Far-right parties have made a comeback in Greek parliamentary elections, including the Spartans party backed by a jailed former lawmaker from an organization linked to violent street attacks against migrants and left-wing activists
ATHENS, Greece — A little-known political party endorsed by a jailed former lawmaker won seats in Greece’s next parliament in an election Sunday, signaling a political comeback for the far right.
The Spartans party was backed by Ilias Kasidiaris, who is currently serving 13 years in prison for membership in a criminal organization as a former leading member of Golden Dawn – a political party of neo-Nazi origins linked to multiple violent street attacks.
Ahead of Sunday’s election, parliament had introduced tougher rules on election eligibility designed to block Kasidiaris from running as a candidate. A party he founded in prison was also disqualified and he switched his support to the Spartans.
“We have defeated an arrogant enemy … this is a great triumph for Greece and our homeland,” Kasidiaris wrote in a tweet from prison in central Greece.
The center-right New Democracy party won a landslide victory in Sunday’s election, handing conservative leader Kyriakos Mitsotakis a second term as prime minister. He inflicted a stinging defeat on their main rivals, the left-wing Syriza party, while three smaller parties were set to gain national representation.
They include the Spartans and the ultra-religious Niki party which has a base of support on the fringes of the Greek Orthodox Church and gained a following over its opposition to the government’s COVID-19 vaccination program. The nationalist Hellenic Solution was returned to parliament.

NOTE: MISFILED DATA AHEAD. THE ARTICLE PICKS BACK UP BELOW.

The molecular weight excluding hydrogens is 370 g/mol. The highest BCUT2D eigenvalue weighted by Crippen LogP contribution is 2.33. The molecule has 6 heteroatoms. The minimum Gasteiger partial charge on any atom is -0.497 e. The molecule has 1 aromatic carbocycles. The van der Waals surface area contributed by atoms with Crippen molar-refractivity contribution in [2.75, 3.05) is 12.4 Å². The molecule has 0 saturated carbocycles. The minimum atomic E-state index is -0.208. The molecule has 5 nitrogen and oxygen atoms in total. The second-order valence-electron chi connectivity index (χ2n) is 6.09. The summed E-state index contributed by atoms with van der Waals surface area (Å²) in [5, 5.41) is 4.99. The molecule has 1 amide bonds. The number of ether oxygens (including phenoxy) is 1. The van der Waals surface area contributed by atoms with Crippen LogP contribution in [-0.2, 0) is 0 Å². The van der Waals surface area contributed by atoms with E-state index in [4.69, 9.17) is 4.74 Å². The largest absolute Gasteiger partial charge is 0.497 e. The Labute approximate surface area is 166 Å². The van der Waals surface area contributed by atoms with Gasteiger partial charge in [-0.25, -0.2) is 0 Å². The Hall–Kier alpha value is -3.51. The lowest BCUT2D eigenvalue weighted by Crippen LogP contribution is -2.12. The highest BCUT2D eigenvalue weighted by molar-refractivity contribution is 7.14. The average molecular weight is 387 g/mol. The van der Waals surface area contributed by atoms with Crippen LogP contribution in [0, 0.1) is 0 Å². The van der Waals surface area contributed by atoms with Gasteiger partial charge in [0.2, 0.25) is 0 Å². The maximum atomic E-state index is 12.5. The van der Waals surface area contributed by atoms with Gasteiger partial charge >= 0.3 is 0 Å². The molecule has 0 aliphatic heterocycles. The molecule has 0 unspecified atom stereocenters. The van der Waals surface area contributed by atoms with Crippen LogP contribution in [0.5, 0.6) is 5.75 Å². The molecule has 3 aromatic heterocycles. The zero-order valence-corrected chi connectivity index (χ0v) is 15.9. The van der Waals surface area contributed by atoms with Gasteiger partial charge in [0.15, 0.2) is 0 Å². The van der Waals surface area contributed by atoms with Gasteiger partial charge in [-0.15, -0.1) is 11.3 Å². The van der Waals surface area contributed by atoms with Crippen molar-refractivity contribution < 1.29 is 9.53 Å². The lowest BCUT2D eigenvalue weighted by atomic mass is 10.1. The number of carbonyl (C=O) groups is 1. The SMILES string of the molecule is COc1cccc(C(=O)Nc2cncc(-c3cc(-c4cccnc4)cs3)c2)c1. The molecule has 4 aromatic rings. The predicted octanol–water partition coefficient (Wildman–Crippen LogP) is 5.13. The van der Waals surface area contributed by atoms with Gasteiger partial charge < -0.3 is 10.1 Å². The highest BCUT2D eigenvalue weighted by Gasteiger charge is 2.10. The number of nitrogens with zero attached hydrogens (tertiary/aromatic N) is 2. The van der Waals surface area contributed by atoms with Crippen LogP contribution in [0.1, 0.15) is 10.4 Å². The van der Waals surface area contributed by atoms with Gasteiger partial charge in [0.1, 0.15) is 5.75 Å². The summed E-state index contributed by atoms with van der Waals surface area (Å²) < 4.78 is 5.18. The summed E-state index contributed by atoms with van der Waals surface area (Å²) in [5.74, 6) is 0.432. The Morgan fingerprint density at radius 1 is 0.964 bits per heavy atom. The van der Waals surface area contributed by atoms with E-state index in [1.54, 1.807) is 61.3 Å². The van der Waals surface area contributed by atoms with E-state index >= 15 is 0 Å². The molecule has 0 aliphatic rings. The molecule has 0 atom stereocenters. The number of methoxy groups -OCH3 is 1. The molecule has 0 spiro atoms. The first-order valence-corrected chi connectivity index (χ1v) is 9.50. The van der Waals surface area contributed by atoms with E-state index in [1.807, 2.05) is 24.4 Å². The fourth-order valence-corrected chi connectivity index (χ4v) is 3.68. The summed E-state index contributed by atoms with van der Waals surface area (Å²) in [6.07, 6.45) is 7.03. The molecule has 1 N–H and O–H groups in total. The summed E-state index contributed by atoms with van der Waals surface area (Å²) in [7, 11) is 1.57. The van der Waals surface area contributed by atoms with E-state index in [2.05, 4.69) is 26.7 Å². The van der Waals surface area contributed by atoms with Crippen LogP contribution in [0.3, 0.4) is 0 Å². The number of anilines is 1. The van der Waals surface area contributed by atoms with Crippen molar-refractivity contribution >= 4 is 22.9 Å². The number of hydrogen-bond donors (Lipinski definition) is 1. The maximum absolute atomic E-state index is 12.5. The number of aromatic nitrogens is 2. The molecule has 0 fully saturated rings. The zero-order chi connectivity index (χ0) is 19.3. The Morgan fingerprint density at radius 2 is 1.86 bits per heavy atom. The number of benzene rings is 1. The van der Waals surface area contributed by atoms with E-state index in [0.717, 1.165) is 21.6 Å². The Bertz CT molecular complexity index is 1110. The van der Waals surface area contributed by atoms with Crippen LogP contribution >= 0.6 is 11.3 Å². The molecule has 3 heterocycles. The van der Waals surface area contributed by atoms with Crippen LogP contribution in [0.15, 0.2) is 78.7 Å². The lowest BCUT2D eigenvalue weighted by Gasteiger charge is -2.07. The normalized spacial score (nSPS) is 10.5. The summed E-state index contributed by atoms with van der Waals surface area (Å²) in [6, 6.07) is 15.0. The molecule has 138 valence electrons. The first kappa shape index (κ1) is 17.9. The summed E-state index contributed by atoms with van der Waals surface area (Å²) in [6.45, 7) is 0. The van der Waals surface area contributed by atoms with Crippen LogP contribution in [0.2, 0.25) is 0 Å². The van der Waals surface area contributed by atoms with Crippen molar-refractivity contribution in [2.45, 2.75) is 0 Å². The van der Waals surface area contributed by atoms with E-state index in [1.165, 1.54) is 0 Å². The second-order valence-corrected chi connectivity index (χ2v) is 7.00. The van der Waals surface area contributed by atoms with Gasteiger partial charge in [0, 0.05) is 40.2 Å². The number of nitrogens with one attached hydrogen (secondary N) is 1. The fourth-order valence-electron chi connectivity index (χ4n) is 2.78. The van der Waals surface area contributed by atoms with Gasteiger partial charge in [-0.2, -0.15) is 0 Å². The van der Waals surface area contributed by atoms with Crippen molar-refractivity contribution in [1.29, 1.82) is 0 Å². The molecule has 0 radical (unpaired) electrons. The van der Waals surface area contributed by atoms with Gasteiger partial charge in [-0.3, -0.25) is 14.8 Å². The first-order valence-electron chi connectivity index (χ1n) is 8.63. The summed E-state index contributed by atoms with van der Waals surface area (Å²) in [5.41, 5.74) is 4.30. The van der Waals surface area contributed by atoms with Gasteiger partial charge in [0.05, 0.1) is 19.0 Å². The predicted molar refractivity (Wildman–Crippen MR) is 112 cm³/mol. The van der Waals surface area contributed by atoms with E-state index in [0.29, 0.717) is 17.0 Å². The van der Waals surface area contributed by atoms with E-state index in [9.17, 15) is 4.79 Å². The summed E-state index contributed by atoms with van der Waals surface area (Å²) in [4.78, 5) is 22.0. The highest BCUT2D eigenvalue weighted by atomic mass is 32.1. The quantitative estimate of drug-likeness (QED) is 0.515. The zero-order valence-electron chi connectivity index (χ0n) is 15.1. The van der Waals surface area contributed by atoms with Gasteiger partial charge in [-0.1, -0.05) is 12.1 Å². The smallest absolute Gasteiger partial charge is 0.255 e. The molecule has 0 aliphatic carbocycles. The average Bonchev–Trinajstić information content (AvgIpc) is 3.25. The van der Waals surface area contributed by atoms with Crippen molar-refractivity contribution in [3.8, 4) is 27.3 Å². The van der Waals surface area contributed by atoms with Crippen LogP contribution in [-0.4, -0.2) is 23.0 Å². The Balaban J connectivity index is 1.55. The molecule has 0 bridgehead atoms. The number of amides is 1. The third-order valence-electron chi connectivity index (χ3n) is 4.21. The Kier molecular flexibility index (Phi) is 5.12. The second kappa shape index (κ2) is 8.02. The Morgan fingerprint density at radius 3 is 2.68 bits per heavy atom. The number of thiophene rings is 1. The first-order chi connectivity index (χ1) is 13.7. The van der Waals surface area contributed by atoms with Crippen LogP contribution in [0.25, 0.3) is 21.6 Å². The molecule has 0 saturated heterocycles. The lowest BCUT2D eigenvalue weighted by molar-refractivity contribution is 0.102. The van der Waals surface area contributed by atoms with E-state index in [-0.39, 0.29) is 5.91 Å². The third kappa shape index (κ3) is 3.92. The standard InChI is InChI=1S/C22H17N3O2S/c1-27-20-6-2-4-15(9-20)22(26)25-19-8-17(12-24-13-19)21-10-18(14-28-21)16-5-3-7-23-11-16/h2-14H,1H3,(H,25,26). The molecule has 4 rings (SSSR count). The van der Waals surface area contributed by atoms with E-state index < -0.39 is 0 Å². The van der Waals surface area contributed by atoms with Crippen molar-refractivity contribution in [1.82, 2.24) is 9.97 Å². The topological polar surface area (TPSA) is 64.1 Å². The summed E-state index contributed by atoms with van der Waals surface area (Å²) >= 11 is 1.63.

With 4.7% of the popular vote, the Spartans are set to win 13 seats in the 300-member parliament. Vassilis Stigas, the party’s leader, publicly thanked Kasidiaris for his support in remarks late Sunday.
“We will represent Greek ideals and values in the next parliament, values that are currently absent,” said Stigas, a businessman and former airplane mechanic.
Stella Ladi, a political scientist and associate professor at Queen Mary University in London, said support had become entrenched for the far-right in many European countries.
“After Mitsotakis victory, this is the second most significant outcome of today’s election and it’s where we need to turn our attention over the next few years,” Ladi told the AP.
“We need to understand why a country which was traditionally leaning to the left gave 35 seats to the far right and what can be done to bring voters back to the center without compromising forward thinking and liberal values.”
Support for Golden Dawn and the far right surged during the politically traumatic years of the financial crisis in the previous decade. The party was represented in parliament over seven years and four election cycles before falling short of the 3% threshold required for parliamentary representation in 2019 elections.
Kasidiaris and other members of the party’s leadership were jailed in 2020 after being convicted of membership of a criminal organization over its connection to multiple violent street attacks targeting migrants and left-wing political activists.